Science  /  Journal Article

Stevia’s Global Story

Native to Paraguay, Ka’a he’e followed a circuitous path through Indigenous medicine, Japanese food science, and American marketing to reach the US sweeteners market.

Since its introduction in 2011, stevia has stormed the US sweeteners market, making its way into all kinds of treats. But, as historians Bridget Maria Chesterton and Timothy Yang write, its history is much longer than that.

The product we know as stevia is called ka’a he’e, meaning “the sweet herb,” in the Paraguayan language Guaraní. It’s native to only a small area in South America. There, Guaraní people have long used its licorice-flavored leaves as a medicinal herb to regulate blood sugar.

“It was, in other words, a diabetes medicine before diabetes had become a modern disease,” Chesterton and Yang write.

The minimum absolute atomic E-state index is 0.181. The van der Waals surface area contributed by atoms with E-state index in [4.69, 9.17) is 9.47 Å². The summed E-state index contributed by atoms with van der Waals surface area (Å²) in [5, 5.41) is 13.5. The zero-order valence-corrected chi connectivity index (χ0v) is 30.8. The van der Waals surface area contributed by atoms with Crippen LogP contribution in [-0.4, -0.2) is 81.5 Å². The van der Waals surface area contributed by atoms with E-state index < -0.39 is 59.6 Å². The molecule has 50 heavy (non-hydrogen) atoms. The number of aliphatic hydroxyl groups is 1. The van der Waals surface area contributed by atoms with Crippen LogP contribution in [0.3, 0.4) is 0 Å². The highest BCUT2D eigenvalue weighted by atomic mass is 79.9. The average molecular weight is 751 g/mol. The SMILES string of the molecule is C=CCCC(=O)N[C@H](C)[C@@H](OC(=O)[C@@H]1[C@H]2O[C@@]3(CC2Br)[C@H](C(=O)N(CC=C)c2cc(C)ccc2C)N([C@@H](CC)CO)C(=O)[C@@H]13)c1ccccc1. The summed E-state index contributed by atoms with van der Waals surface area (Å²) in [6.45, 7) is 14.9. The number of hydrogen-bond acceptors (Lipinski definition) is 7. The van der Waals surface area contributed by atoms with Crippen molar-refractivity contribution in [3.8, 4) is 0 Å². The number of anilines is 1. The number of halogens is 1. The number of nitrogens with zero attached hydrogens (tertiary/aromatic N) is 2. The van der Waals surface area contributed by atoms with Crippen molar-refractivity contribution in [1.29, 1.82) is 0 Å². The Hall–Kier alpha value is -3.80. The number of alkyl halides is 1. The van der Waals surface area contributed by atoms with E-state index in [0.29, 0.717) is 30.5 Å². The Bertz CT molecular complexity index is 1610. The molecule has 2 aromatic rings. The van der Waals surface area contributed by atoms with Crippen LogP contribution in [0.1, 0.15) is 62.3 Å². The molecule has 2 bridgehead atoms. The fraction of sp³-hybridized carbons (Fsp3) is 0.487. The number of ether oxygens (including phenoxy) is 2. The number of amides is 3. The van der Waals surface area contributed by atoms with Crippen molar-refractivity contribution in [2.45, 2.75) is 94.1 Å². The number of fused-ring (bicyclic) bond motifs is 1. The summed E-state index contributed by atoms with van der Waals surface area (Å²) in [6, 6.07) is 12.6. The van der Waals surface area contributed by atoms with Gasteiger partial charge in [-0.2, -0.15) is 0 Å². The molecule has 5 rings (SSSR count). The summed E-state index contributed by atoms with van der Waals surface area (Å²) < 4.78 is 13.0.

Prior to European contact, the Guaraní didn’t domesticate the plant nor use it as a sweetener. They rarely sweetened their foods, and when they did, they used honey.

In the early twentieth century, European researchers began studying ka’a he’e, giving it the botanical name Stevia rebaudiana Bertoni after the Swiss naturalist Moisés Bertoni. It’s the only member of the Stevia genus that’s naturally sweet. Bertoni recognized ka’a he’e’s potential as a powerful sweetener, claiming that he was “in the position to note that even in dosages much higher than necessary [for sweetening] it does not have any negative effects on the body.”

Word of the herb spread, and in 1928, the Washington Post reported on the wonder plant “containing some substances unknown to science 200 times sweeter than sugar.” However, the reporter noted that it had a bitter aftertaste that would have to be addressed to turn it into a commercially viable sweetener.